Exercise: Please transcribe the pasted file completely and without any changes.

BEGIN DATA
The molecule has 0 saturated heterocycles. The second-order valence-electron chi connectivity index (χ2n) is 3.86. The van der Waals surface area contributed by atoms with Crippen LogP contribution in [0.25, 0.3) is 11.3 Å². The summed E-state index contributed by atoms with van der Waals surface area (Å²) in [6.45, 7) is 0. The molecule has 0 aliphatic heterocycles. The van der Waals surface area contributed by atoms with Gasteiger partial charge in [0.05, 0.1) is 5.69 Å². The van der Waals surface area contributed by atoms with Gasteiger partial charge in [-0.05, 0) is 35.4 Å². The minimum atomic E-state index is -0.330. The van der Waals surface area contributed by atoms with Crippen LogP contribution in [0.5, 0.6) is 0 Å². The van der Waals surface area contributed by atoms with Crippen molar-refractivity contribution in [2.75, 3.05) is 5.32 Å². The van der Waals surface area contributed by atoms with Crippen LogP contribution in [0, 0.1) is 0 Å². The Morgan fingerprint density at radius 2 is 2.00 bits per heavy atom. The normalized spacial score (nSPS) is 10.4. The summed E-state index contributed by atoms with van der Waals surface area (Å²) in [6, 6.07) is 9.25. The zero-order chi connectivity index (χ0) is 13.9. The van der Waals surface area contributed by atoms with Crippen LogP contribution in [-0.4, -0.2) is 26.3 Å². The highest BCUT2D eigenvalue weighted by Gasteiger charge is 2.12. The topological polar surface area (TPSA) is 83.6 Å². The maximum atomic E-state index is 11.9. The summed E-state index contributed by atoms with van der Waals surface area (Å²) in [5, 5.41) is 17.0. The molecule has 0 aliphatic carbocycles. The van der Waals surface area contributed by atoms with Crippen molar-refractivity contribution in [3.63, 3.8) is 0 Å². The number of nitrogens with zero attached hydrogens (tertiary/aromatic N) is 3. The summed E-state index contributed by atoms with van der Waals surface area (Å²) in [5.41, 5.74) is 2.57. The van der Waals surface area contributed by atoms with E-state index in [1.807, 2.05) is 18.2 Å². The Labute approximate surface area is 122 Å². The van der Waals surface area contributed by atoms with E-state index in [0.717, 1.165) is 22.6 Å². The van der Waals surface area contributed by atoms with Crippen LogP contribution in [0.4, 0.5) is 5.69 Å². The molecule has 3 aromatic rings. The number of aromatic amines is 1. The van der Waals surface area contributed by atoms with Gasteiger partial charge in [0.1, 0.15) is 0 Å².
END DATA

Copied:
The molecule has 0 saturated heterocycles. The second-order valence-electron chi connectivity index (χ2n) is 3.86. The van der Waals surface area contributed by atoms with Crippen LogP contribution in [0.25, 0.3) is 11.3 Å². The summed E-state index contributed by atoms with van der Waals surface area (Å²) in [6.45, 7) is 0. The molecule has 0 aliphatic heterocycles. The van der Waals surface area contributed by atoms with Gasteiger partial charge in [0.05, 0.1) is 5.69 Å². The van der Waals surface area contributed by atoms with Gasteiger partial charge in [-0.05, 0) is 35.4 Å². The minimum atomic E-state index is -0.330. The van der Waals surface area contributed by atoms with Crippen LogP contribution in [0.5, 0.6) is 0 Å². The van der Waals surface area contributed by atoms with Crippen molar-refractivity contribution in [2.75, 3.05) is 5.32 Å². The van der Waals surface area contributed by atoms with Crippen LogP contribution in [0, 0.1) is 0 Å². The Morgan fingerprint density at radius 2 is 2.00 bits per heavy atom. The normalized spacial score (nSPS) is 10.4. The summed E-state index contributed by atoms with van der Waals surface area (Å²) in [6, 6.07) is 9.25. The zero-order chi connectivity index (χ0) is 13.9. The van der Waals surface area contributed by atoms with Crippen LogP contribution in [-0.4, -0.2) is 26.3 Å². The highest BCUT2D eigenvalue weighted by Gasteiger charge is 2.12. The topological polar surface area (TPSA) is 83.6 Å². The maximum atomic E-state index is 11.9. The summed E-state index contributed by atoms with van der Waals surface area (Å²) in [5, 5.41) is 17.0. The molecule has 0 aliphatic carbocycles. The van der Waals surface area contributed by atoms with Crippen molar-refractivity contribution in [3.63, 3.8) is 0 Å². The number of nitrogens with zero attached hydrogens (tertiary/aromatic N) is 3. The summed E-state index contributed by atoms with van der Waals surface area (Å²) in [5.41, 5.74) is 2.57. The van der Waals surface area contributed by atoms with E-state index in [1.807, 2.05) is 18.2 Å². The Labute approximate surface area is 122 Å². The van der Waals surface area contributed by atoms with E-state index in [0.717, 1.165) is 22.6 Å². The van der Waals surface area contributed by atoms with Crippen LogP contribution in [0.4, 0.5) is 5.69 Å². The molecule has 3 aromatic rings. The number of aromatic amines is 1. The van der Waals surface area contributed by atoms with Gasteiger partial charge in [0.1, 0.15) is 0 Å².